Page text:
Last week we saw Job’s purpose of trust in the midst of trials” (Job 13:15). This week we will consider “The Purpose of Praise in the Midst of Pressure.”
Three times in Psalm 42:5, 11, and 43:5 this determination of praise is declared. The psalmist was discouraged. His soul was panting and thirsting after God (42:1, 2). He was experiencing great difficulties and longed to be in the presence of God (42:2). He was living on a diet of tears (v. 3). All day long the enemy mocked him, saying, “Where is thy God?” (vv. 3, 10). He remembered the good times of the past (v. 4), yet also felt as if God had forgotten him (v. 9). He was overwhelmed and felt like he was going under (v. 7). The taunting of the enemies continued to stab him like a sword in his bones (v. 10). But the psalmist would not give up. No matter what he was going through, his relationship with God was more important than his life or comfort.
He encourages himself with his purpose of praise. “Why are thou cast down, O my soul? And why art thou disquieted in me? Hope thou in God; for I shall yet praise Him for the help of His countenance” (42:5). The negative circumstances had no effect upon his praise. God was his life (v. 8). He would worship Him, give Him thanks, and confess his allegiance to Him. His praise was the medicine for his moans and groans. He would still praise his God even when the future looked bleak and things seemed impossible. The song of God was with him (v. 8).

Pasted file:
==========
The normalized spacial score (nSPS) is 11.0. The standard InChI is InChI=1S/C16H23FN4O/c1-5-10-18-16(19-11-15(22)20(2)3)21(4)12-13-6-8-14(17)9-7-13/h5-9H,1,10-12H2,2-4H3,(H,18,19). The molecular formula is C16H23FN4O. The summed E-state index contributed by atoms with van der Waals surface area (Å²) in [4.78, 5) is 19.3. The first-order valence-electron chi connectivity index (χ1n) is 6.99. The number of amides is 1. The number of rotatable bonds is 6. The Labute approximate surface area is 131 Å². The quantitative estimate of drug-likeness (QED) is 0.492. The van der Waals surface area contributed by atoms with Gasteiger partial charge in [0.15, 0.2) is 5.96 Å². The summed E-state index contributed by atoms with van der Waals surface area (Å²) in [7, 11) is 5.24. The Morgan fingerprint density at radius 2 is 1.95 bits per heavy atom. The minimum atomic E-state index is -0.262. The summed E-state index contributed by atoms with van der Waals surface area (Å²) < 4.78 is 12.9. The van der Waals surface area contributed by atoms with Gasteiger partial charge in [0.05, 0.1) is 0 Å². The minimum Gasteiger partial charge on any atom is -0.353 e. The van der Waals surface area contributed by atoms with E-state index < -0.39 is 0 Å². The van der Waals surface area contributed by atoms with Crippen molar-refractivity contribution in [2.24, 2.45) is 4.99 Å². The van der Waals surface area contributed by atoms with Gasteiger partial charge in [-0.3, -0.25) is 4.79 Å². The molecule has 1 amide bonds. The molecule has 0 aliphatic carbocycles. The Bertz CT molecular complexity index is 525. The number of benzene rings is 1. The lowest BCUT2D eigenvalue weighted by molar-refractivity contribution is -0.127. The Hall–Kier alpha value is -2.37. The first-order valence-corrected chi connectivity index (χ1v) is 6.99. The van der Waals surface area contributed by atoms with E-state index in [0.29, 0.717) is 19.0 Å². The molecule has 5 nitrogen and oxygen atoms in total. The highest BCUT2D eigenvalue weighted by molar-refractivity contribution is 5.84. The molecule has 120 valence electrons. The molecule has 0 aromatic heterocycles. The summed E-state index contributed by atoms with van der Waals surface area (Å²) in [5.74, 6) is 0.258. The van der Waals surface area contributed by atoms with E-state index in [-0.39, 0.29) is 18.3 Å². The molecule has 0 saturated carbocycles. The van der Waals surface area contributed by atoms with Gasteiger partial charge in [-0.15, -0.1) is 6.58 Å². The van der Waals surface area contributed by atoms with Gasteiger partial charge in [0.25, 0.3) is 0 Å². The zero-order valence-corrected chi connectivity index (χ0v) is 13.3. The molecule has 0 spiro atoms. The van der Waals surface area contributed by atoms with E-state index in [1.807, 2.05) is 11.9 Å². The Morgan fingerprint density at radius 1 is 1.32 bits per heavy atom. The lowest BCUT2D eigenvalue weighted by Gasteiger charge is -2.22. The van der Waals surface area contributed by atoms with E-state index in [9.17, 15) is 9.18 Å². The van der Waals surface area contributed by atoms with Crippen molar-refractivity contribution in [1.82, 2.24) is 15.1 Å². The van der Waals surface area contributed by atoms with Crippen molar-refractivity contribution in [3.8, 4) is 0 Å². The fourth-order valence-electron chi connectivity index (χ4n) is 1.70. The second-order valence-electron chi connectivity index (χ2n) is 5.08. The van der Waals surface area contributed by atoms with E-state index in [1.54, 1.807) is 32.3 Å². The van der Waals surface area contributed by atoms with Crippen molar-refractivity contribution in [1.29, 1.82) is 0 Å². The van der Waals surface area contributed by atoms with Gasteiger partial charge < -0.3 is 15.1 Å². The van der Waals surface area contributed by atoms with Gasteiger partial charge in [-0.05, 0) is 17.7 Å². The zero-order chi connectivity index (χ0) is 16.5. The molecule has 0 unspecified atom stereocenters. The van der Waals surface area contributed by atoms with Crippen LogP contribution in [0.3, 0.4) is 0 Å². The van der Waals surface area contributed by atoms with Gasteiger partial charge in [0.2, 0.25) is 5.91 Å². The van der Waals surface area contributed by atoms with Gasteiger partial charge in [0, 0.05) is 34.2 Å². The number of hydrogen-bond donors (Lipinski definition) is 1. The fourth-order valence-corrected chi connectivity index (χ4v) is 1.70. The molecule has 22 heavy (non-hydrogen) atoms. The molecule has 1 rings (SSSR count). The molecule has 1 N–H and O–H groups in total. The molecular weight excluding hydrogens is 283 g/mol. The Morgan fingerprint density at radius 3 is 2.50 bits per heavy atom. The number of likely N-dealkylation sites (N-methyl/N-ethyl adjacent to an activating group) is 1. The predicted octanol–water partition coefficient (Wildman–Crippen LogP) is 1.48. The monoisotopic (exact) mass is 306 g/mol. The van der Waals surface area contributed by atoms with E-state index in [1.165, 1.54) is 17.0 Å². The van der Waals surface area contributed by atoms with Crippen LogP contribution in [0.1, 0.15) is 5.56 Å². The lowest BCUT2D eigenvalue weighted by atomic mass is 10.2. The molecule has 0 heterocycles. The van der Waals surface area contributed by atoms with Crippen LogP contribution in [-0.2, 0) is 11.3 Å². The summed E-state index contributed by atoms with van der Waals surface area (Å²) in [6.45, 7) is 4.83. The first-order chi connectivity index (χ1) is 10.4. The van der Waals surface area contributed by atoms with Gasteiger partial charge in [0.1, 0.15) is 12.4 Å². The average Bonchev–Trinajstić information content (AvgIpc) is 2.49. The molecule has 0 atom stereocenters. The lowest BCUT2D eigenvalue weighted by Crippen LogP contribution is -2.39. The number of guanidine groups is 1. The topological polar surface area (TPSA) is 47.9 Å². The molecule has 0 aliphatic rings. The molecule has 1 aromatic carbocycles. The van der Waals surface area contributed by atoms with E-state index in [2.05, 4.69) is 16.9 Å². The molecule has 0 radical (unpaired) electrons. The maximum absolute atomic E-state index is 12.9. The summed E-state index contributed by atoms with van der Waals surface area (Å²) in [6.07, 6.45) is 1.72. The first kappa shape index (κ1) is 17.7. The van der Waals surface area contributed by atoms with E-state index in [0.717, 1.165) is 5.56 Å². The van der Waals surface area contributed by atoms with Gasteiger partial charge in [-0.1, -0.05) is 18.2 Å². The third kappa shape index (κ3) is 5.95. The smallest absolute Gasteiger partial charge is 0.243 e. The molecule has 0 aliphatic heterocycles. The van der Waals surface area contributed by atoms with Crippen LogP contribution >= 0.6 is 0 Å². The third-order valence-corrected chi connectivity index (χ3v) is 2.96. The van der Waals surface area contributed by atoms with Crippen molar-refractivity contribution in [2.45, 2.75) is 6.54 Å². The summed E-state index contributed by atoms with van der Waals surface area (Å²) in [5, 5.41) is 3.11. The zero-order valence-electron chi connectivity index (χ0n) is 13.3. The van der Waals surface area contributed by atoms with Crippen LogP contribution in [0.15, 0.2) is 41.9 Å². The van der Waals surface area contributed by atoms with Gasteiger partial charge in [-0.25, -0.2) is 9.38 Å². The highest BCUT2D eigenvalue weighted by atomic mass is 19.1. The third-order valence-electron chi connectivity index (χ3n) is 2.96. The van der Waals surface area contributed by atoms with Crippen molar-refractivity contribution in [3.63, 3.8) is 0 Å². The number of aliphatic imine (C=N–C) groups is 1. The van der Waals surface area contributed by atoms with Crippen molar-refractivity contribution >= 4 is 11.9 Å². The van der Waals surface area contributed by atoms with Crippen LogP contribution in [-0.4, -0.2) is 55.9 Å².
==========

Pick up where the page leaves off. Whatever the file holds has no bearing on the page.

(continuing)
Even when the psalmist became an old man, he continued to trust in God (Psalm 71:5). Even when the enemy was relentless in their evil words and deeds (71:10) he continued to show his determination of praise. “But I will hope continually, and will yet praise Thee more and more” (71:14). Problems and pressures would not extinguish his praise. Over the years his praise increased. Age did not reduce his hymn of thanksgiving and adoration to God. What about you? May this “yet will I” be a part of your life as well.
For the next three weeks we will consider the determination of three individuals in spite of drastic circumstances. This week’s topic is: “The Purpose of Trust in the Midst of Trials.” Such is the faith of a man named Job.
In Job chapter 1 we are given the testimony of the character of Job in that he was “perfect and upright, and one that feared God, and eschewed [turning from] evil” (1:1, 9; cf. 2:3). But being godly did not mean that he was immune to problems. He was an extremely wealthy man (1:3), but his riches did not make him resistant to difficulties. You see, Job had an adversary who hated God and righteousness (1 Peter 5:8). Satan believed that if God were to “touch all that he hath,” Job would “curse Thee [God] to Thy face” (Job 1:11). God permitted Satan to do whatever he wanted, but not to take Job’s life (1:12).